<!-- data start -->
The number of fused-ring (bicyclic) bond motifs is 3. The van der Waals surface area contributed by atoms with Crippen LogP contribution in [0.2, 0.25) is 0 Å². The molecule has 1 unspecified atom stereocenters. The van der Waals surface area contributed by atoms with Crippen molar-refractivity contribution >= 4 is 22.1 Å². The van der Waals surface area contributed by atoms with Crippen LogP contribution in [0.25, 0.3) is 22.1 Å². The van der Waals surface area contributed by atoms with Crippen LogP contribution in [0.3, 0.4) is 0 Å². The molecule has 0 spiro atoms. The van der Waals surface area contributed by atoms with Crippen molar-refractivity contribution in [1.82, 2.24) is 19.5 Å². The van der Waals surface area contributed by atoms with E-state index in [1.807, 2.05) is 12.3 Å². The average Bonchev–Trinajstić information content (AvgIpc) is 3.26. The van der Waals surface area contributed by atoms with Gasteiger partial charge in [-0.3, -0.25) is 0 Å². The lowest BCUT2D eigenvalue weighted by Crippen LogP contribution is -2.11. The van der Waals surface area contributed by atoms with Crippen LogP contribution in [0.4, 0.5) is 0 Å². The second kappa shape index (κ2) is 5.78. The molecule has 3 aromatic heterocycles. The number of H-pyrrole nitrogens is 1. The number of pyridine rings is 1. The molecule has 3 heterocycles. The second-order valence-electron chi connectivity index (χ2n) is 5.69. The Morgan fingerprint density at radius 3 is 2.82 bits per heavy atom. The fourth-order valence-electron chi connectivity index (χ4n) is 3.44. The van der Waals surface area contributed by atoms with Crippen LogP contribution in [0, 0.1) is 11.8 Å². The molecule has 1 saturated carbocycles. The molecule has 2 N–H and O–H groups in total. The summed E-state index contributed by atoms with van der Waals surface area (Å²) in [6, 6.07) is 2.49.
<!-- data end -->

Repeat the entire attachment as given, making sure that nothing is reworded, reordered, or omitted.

The number of fused-ring (bicyclic) bond motifs is 3. The van der Waals surface area contributed by atoms with Crippen LogP contribution in [0.2, 0.25) is 0 Å². The molecule has 1 unspecified atom stereocenters. The van der Waals surface area contributed by atoms with Crippen molar-refractivity contribution >= 4 is 22.1 Å². The van der Waals surface area contributed by atoms with Crippen LogP contribution in [0.25, 0.3) is 22.1 Å². The van der Waals surface area contributed by atoms with Crippen LogP contribution in [0.3, 0.4) is 0 Å². The molecule has 0 spiro atoms. The van der Waals surface area contributed by atoms with Crippen molar-refractivity contribution in [1.82, 2.24) is 19.5 Å². The van der Waals surface area contributed by atoms with E-state index in [1.807, 2.05) is 12.3 Å². The average Bonchev–Trinajstić information content (AvgIpc) is 3.26. The van der Waals surface area contributed by atoms with Gasteiger partial charge in [-0.3, -0.25) is 0 Å². The lowest BCUT2D eigenvalue weighted by Crippen LogP contribution is -2.11. The van der Waals surface area contributed by atoms with Crippen LogP contribution in [0.4, 0.5) is 0 Å². The second kappa shape index (κ2) is 5.78. The molecule has 3 aromatic heterocycles. The number of H-pyrrole nitrogens is 1. The number of pyridine rings is 1. The molecule has 3 heterocycles. The second-order valence-electron chi connectivity index (χ2n) is 5.69. The Morgan fingerprint density at radius 3 is 2.82 bits per heavy atom. The fourth-order valence-electron chi connectivity index (χ4n) is 3.44. The van der Waals surface area contributed by atoms with Crippen LogP contribution in [0, 0.1) is 11.8 Å². The molecule has 1 saturated carbocycles. The molecule has 2 N–H and O–H groups in total. The summed E-state index contributed by atoms with van der Waals surface area (Å²) in [6, 6.07) is 2.49.